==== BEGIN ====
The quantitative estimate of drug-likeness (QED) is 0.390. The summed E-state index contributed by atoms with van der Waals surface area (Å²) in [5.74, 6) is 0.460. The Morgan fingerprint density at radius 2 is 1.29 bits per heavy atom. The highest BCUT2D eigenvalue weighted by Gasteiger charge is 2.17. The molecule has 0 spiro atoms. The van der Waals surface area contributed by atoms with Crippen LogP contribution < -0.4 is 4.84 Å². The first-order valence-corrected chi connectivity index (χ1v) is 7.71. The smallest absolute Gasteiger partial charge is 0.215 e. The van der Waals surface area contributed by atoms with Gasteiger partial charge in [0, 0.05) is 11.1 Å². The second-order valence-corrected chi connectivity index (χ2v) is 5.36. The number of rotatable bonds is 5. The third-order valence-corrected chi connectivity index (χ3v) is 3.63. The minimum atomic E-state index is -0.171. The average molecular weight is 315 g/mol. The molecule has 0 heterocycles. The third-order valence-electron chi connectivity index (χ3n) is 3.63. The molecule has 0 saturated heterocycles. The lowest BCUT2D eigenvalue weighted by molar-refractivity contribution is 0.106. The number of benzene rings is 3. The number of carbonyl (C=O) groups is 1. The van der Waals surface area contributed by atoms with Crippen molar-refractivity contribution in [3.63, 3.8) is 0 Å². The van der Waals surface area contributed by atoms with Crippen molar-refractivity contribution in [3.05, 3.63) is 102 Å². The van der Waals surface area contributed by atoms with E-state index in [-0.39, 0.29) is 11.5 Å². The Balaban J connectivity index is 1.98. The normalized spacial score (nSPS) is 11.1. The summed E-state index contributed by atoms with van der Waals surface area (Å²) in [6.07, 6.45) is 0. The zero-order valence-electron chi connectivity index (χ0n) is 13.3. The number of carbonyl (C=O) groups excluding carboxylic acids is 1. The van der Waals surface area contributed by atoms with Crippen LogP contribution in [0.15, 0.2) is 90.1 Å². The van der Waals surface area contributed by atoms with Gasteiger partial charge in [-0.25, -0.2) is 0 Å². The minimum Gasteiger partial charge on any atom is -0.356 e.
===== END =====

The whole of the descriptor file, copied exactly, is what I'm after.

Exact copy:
The quantitative estimate of drug-likeness (QED) is 0.390. The summed E-state index contributed by atoms with van der Waals surface area (Å²) in [5.74, 6) is 0.460. The Morgan fingerprint density at radius 2 is 1.29 bits per heavy atom. The highest BCUT2D eigenvalue weighted by Gasteiger charge is 2.17. The molecule has 0 spiro atoms. The van der Waals surface area contributed by atoms with Crippen LogP contribution < -0.4 is 4.84 Å². The first-order valence-corrected chi connectivity index (χ1v) is 7.71. The smallest absolute Gasteiger partial charge is 0.215 e. The van der Waals surface area contributed by atoms with Gasteiger partial charge in [0, 0.05) is 11.1 Å². The second-order valence-corrected chi connectivity index (χ2v) is 5.36. The number of rotatable bonds is 5. The third-order valence-corrected chi connectivity index (χ3v) is 3.63. The minimum atomic E-state index is -0.171. The average molecular weight is 315 g/mol. The molecule has 0 heterocycles. The third-order valence-electron chi connectivity index (χ3n) is 3.63. The molecule has 0 saturated heterocycles. The lowest BCUT2D eigenvalue weighted by molar-refractivity contribution is 0.106. The number of benzene rings is 3. The number of carbonyl (C=O) groups is 1. The van der Waals surface area contributed by atoms with Crippen molar-refractivity contribution in [3.63, 3.8) is 0 Å². The van der Waals surface area contributed by atoms with Crippen molar-refractivity contribution in [3.05, 3.63) is 102 Å². The van der Waals surface area contributed by atoms with E-state index in [-0.39, 0.29) is 11.5 Å². The Balaban J connectivity index is 1.98. The normalized spacial score (nSPS) is 11.1. The summed E-state index contributed by atoms with van der Waals surface area (Å²) in [6.07, 6.45) is 0. The zero-order valence-electron chi connectivity index (χ0n) is 13.3. The number of carbonyl (C=O) groups excluding carboxylic acids is 1. The van der Waals surface area contributed by atoms with Crippen LogP contribution in [0.15, 0.2) is 90.1 Å². The van der Waals surface area contributed by atoms with Gasteiger partial charge in [-0.25, -0.2) is 0 Å². The minimum Gasteiger partial charge on any atom is -0.356 e.